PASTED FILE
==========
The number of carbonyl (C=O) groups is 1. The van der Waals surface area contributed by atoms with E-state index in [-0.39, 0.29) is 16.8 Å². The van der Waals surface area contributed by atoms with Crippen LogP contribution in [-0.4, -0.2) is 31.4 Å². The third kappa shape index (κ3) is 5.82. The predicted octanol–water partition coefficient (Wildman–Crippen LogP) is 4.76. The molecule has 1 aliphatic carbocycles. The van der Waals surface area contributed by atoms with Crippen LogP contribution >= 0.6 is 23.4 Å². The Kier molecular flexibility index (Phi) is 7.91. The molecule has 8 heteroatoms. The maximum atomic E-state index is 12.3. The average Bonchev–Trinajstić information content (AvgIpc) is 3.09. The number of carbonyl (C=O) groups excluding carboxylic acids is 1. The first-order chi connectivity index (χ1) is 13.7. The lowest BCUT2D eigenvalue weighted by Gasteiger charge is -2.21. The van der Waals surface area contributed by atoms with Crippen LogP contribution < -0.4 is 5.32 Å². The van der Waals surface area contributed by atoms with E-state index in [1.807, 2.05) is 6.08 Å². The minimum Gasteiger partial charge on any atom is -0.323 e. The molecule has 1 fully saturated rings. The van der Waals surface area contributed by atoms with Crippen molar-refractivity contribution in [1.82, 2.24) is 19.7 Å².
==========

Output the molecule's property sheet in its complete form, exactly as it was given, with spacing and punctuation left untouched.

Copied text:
The number of carbonyl (C=O) groups is 1. The van der Waals surface area contributed by atoms with E-state index in [-0.39, 0.29) is 16.8 Å². The van der Waals surface area contributed by atoms with Crippen LogP contribution in [-0.4, -0.2) is 31.4 Å². The third kappa shape index (κ3) is 5.82. The predicted octanol–water partition coefficient (Wildman–Crippen LogP) is 4.76. The molecule has 1 aliphatic carbocycles. The van der Waals surface area contributed by atoms with Crippen LogP contribution >= 0.6 is 23.4 Å². The Kier molecular flexibility index (Phi) is 7.91. The molecule has 8 heteroatoms. The maximum atomic E-state index is 12.3. The average Bonchev–Trinajstić information content (AvgIpc) is 3.09. The number of carbonyl (C=O) groups excluding carboxylic acids is 1. The first-order chi connectivity index (χ1) is 13.7. The lowest BCUT2D eigenvalue weighted by Gasteiger charge is -2.21. The van der Waals surface area contributed by atoms with Crippen LogP contribution < -0.4 is 5.32 Å². The van der Waals surface area contributed by atoms with E-state index in [1.807, 2.05) is 6.08 Å². The minimum Gasteiger partial charge on any atom is -0.323 e. The molecule has 1 fully saturated rings. The van der Waals surface area contributed by atoms with Crippen molar-refractivity contribution in [1.82, 2.24) is 19.7 Å².